Lake Burton Fishing Report December 2012

GON Staff | November 28, 2012

Burton: Level: 11.7 feet above full pool. Temp: 55 degrees. Clarity: Clear.

Bass: Guide Wes Carlton reports, “The spotted bass have moved to a deep-water, late-winter pattern. We have been catching these fish on white crankbaits and spoons. The spoon bite should continue on through December. Work the spoon over a 35- to 48-foot bottom. I like to flip flop the spoon slowly this time of year. This seems to catch a few of the larger, lethargic fish. White/gold, 5/10 spoons have been working best.”

Brown Trout: Wes reports, “The brown trout continue to be in the backs of creeks. Some of the larger fish are out a little deeper. This year’s stocking looks great, with lots of bigger fish. Hopefully with these bigger stockers, Lake Burton’s predators won’t be able to eat them. Most of the juvenile fish will eat any bait presented at them. The Rapala Countdown, Mepps spinners and Shad Raps have been working well. Most of these fish are shallow (less than 8 feet). Trolling large Loco Spoons has been working well for the bigger browns. I have been varying my trolling speed with lots of turns (2.5 to 3.5 mph). The bigger brown trout will slowly work toward deeper water over the next couple of weeks. Look for these fish to show up near and around the main river channel.”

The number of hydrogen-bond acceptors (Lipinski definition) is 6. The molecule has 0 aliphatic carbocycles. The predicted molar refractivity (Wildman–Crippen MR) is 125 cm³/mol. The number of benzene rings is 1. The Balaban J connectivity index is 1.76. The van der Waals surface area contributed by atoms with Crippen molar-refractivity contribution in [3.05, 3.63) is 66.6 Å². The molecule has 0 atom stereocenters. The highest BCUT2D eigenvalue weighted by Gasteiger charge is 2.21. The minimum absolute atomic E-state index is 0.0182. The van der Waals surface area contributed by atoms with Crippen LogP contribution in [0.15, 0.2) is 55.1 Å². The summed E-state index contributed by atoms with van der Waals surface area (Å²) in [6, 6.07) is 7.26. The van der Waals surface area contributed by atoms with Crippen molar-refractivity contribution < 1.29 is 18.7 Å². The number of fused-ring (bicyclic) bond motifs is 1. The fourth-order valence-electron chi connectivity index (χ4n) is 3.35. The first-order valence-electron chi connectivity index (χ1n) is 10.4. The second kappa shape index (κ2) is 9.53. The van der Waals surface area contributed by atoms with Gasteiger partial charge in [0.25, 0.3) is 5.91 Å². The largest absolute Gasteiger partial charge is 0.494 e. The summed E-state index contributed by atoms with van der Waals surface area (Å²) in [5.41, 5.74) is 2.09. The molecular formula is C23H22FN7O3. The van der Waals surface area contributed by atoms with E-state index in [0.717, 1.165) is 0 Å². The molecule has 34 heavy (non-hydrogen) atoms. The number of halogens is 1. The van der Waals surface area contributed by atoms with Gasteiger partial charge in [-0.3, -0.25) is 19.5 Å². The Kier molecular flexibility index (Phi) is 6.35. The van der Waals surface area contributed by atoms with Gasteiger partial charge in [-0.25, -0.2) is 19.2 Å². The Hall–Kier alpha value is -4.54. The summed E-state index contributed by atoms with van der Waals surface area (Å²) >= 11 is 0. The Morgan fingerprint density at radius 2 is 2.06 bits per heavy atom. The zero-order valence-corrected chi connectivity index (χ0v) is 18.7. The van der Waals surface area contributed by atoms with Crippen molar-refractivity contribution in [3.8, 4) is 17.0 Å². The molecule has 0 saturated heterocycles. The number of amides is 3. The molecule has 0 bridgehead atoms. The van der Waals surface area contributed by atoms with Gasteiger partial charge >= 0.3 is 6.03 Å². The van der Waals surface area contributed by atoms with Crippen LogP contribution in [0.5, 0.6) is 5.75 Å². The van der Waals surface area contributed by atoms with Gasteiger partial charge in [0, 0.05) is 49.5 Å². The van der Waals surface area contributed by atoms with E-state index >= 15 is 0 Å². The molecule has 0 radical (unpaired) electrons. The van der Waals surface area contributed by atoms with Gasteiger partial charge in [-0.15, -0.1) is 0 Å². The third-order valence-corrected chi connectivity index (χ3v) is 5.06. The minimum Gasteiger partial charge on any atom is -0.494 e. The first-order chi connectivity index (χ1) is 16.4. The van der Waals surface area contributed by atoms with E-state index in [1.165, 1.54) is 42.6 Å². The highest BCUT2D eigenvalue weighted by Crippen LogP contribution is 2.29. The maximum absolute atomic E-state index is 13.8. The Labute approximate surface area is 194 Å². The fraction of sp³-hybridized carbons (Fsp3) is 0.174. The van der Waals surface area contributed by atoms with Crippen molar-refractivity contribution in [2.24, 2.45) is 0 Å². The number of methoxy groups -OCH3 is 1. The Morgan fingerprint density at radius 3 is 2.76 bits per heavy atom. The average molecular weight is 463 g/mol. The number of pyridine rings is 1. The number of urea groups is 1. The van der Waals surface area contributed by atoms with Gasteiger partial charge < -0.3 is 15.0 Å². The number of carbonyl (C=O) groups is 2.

Walleye: Wes reports, “The walleye bite continues to be consistent. We are still having our best luck trolling large crankbaits (20-foot divers). The numbers of fish are not so great, but when you catch one they are large (5 to 7 pounds). Most of the walleye in the north Georgia lakes are holding in the 35-foot range. Some of the bigger fish have been caught in the 28-foot depths. Drop shotting brushpiles should be good for the month of December as long as the state does not see record low temps.”

Yellow Perch: Wes said, “Wow! I have seen the yellow perch as shallow as 4 feet and as deep as 28 feet this month. Maybe the concentrations of small baitfish swimming in and around all of the creeks has caused this. Try and locate a concentration of fish in about 15 feet of water on your electronics, pull the boat about 25 feet or so away. Then, cast any panfish jig working it slowly toward the boat, and you’ll produce. Slow trolling small crankbaits this time of year is very effective.”

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